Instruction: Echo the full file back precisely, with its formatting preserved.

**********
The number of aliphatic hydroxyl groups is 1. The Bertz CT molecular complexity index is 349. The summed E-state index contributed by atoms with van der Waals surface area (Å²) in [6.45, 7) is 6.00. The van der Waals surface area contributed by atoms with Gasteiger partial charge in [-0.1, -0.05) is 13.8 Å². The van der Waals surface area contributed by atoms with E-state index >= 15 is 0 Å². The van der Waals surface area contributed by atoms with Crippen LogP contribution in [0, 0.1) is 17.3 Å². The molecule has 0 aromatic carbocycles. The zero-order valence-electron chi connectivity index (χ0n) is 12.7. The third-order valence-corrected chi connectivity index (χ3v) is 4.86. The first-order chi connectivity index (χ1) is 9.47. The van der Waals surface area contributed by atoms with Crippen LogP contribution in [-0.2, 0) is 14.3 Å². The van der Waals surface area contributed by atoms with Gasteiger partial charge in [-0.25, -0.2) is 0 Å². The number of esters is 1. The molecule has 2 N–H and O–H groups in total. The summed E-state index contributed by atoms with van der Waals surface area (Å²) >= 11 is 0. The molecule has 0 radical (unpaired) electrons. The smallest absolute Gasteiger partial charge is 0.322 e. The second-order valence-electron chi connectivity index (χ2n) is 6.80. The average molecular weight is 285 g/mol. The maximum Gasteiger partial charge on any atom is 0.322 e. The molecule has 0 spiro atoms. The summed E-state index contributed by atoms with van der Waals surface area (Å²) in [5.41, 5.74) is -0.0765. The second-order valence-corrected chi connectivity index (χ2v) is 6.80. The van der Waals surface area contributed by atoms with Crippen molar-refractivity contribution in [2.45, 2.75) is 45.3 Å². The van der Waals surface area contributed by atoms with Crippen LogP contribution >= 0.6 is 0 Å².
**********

The number of aliphatic hydroxyl groups is 1. The Bertz CT molecular complexity index is 349. The summed E-state index contributed by atoms with van der Waals surface area (Å²) in [6.45, 7) is 6.00. The van der Waals surface area contributed by atoms with Gasteiger partial charge in [-0.1, -0.05) is 13.8 Å². The van der Waals surface area contributed by atoms with E-state index >= 15 is 0 Å². The van der Waals surface area contributed by atoms with Crippen LogP contribution in [0, 0.1) is 17.3 Å². The molecule has 0 aromatic carbocycles. The zero-order valence-electron chi connectivity index (χ0n) is 12.7. The third-order valence-corrected chi connectivity index (χ3v) is 4.86. The first-order chi connectivity index (χ1) is 9.47. The van der Waals surface area contributed by atoms with Crippen LogP contribution in [-0.2, 0) is 14.3 Å². The van der Waals surface area contributed by atoms with Gasteiger partial charge in [-0.25, -0.2) is 0 Å². The number of esters is 1. The molecule has 2 N–H and O–H groups in total. The summed E-state index contributed by atoms with van der Waals surface area (Å²) >= 11 is 0. The molecule has 0 radical (unpaired) electrons. The smallest absolute Gasteiger partial charge is 0.322 e. The second-order valence-electron chi connectivity index (χ2n) is 6.80. The average molecular weight is 285 g/mol. The maximum Gasteiger partial charge on any atom is 0.322 e. The molecule has 0 spiro atoms. The summed E-state index contributed by atoms with van der Waals surface area (Å²) in [5.41, 5.74) is -0.0765. The second-order valence-corrected chi connectivity index (χ2v) is 6.80. The van der Waals surface area contributed by atoms with Crippen molar-refractivity contribution in [2.45, 2.75) is 45.3 Å². The van der Waals surface area contributed by atoms with Crippen LogP contribution >= 0.6 is 0 Å².